“It should be easy for candidates to learn about a company and a job, but making it really easy to apply, just to fill up that funnel, doesn’t make much sense,” explains the Harvard Business Review. “During the dot-com boom Texas Instruments cleverly introduced a preemployment test that allowed applicants to see their scores before they applied. If their scores weren’t high enough for the company to take their applications seriously, they tended not to proceed, and the company saved the cost of having to process their applications.”
Speak their language
As well as making your roles accessible to candidates, you’ve got to make initial contact in a way that suits them.
According to Page Up People, 89% of jobseekers say that their mobile phone is an important tool for job searching. Despite this, a minority of companies have mobile-optimised sites.
In a similar vein, social media is proving to be more and more useful in securing job hires. According to Glassdoor, 79% of candidates use at least one form of social media (either deliberately or just by stumbling across an advert) during their job hunt. And yet, not everyone has a strategy in place for appealing to candidates via these channels. As Page Up People note:
“According to Aberdeen Group, best-in-class companies are 32% more likely to engage candidates via social media. Investment in social media strategies, recruitment marketing, and increasing use of social listening tools will reach even the most stalwart laggards.”
So, if you’ve been using the same strategy to appeal to applicants for a while, now might be the time to shake it up a bit.
Be wary of your reputation
While candidates are looking for quick-apply jobs and stumbling across adverts for their dream roles on social media, they’re also checking out the reputation of their potential new employer.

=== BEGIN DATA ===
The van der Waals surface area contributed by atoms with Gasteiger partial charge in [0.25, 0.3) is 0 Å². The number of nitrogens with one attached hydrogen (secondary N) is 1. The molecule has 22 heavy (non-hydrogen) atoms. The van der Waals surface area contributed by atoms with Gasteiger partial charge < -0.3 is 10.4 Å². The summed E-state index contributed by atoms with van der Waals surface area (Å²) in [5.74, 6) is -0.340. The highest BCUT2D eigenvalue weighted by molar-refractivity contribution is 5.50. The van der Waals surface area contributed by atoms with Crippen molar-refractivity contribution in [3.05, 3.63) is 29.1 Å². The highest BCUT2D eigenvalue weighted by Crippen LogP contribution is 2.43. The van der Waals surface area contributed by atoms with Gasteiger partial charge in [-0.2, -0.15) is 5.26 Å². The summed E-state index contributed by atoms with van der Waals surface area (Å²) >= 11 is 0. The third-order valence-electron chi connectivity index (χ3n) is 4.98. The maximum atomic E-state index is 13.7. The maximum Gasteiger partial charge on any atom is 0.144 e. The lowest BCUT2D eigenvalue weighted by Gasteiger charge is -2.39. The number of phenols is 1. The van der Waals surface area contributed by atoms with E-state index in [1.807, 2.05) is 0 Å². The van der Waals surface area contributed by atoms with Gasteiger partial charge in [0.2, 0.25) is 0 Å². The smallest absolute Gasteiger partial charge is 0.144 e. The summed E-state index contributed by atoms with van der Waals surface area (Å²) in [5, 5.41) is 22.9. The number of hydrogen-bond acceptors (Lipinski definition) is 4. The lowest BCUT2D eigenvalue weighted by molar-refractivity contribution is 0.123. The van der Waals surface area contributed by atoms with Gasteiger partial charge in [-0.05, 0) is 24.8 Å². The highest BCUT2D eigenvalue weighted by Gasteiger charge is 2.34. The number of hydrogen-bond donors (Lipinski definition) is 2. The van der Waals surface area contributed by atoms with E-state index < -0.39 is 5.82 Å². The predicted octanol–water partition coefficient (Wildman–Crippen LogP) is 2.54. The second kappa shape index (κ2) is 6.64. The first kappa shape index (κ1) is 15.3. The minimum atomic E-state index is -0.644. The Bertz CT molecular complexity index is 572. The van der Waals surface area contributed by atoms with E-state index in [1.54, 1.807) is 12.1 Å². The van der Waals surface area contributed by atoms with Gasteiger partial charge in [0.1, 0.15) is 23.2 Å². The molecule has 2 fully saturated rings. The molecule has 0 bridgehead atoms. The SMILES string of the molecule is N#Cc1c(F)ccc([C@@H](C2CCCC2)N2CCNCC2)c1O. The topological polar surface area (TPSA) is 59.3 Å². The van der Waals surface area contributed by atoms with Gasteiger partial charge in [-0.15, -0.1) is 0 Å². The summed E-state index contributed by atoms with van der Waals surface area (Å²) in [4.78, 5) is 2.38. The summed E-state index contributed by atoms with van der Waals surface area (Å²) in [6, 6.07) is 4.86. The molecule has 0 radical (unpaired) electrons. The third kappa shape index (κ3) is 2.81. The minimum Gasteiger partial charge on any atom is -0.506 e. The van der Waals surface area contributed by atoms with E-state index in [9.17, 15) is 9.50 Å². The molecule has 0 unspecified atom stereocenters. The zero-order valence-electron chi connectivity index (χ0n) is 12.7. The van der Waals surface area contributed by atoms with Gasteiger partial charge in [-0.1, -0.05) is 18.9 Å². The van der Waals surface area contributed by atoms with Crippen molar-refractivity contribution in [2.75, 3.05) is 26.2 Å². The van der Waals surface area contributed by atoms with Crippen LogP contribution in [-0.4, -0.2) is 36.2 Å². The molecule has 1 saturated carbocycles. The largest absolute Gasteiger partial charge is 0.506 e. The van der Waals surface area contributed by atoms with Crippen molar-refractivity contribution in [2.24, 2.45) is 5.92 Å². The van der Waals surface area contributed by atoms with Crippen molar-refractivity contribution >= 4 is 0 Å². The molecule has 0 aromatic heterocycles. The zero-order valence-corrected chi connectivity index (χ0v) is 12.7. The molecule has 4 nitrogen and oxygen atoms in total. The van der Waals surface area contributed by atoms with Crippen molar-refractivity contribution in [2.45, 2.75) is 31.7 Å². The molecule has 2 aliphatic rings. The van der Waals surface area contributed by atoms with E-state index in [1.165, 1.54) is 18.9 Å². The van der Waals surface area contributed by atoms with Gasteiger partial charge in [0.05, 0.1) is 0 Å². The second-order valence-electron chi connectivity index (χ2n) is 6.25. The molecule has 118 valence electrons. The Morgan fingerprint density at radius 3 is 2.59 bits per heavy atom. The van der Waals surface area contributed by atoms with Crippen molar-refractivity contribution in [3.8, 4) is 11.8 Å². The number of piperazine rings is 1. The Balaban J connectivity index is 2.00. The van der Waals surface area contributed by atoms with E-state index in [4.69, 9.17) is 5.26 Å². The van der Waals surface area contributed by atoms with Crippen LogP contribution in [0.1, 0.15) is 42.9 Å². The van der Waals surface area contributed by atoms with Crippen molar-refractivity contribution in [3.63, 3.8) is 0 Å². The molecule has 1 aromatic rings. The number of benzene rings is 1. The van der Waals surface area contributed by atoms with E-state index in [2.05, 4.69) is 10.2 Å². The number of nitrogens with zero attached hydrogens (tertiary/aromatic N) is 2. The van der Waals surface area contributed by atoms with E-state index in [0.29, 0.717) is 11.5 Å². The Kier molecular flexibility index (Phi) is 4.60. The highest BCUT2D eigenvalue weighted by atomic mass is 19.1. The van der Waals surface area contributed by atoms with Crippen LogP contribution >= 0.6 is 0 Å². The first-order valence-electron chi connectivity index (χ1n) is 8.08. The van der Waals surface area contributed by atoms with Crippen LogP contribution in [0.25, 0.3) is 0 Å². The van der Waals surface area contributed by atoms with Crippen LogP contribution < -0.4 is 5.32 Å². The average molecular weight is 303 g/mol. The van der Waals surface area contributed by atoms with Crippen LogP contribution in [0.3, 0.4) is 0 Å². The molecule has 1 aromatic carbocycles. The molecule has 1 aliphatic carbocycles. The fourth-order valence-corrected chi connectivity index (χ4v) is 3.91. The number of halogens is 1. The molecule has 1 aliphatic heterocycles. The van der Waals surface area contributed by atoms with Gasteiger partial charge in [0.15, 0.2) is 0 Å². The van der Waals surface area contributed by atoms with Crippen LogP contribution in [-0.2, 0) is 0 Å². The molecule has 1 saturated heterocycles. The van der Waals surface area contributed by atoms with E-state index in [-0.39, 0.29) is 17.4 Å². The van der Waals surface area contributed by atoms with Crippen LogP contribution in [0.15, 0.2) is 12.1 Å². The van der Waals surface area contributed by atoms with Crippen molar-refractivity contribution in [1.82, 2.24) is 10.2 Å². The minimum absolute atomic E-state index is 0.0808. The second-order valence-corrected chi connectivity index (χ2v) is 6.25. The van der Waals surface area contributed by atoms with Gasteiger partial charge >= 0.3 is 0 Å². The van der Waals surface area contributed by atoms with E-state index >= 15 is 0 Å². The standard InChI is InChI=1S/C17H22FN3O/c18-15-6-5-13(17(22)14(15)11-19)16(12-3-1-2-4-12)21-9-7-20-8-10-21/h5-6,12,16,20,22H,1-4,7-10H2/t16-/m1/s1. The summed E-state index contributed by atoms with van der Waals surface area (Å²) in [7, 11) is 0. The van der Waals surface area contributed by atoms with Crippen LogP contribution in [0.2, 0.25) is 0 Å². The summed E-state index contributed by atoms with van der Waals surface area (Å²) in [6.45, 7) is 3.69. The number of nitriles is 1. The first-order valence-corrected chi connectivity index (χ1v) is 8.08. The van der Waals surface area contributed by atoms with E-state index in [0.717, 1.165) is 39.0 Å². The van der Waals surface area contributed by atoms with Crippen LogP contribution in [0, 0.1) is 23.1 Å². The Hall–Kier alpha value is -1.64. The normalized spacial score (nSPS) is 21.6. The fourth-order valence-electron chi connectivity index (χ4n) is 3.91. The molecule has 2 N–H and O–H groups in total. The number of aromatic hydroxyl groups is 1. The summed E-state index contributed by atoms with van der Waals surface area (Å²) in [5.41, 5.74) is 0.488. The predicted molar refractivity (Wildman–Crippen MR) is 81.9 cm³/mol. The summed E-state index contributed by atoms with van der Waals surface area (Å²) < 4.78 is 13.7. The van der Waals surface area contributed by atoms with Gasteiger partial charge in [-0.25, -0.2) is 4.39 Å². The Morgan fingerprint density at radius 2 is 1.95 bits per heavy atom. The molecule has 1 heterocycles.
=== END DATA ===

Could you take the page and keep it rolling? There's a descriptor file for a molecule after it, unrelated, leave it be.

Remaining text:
This is perhaps the biggest factor in putting jobseekers in control of the recruitment world. They have the power to assess a company before they’ve even set foot in the door, and what they learn will almost certainly influence their decision of whether to take an application further or not.
According to a survey from Glassdoor: “39% of women say the reputation or brand of the company is ‘very important’ to them when considering a job move. A somewhat smaller percentage of women (32%) say the same about the company’s cause. For 33% of men, the company’s brand is ‘very important,’ but only 22% feel the same about the company’s cause.”
Take a second look at your offer
In the past, when companies held all the cards in the hiring game, it would be up to them to determine the conditions of an offer. But, due to a combination of all the above mentioned factors, candidates now have more of a say in what they actually want to get out of a role. So, to appeal to the best of them, you have to give them what they want.
“Self-employment is an aspirational goal for over 50% of the workforce,” says Page Up People. “A study by Mavenlink found that given the opportunity, 65% of workers would pursue contract work. Whilst it’s not a new addition to hiring trends, it’s still worth calling out that flexibility is key, with the option to work remotely influencing the likelihood of accepting a position for 68% of new workforce entrants.”
Ask yourself: are you offering something better than your competitors? Does your EVP stand out amongst a crowd of similar offers? Or are you going to lose the best candidates to someone who offers something seemingly innocuous, like free breakfast, or the option to work from home once a week?
The conditions of a job are now dictated by the jobseeker, not the employer; don’t try to tell them what they want, listen to what they’re asking for.
Embrace the change
From all this, it’s clear that things have moved on in recent decades. Jobseekers, whether companies like it or not, now have more of a say in what they want from their employment opportunities – but that’s ok.
As we said right at the top: happy workers are better workers, and striving to win the best recruits in a competitive market means you’re going to have to adapt to please your target market.
This may take some work, and it may also involve something of a learning curve. But, in the end, it’ll be worth it.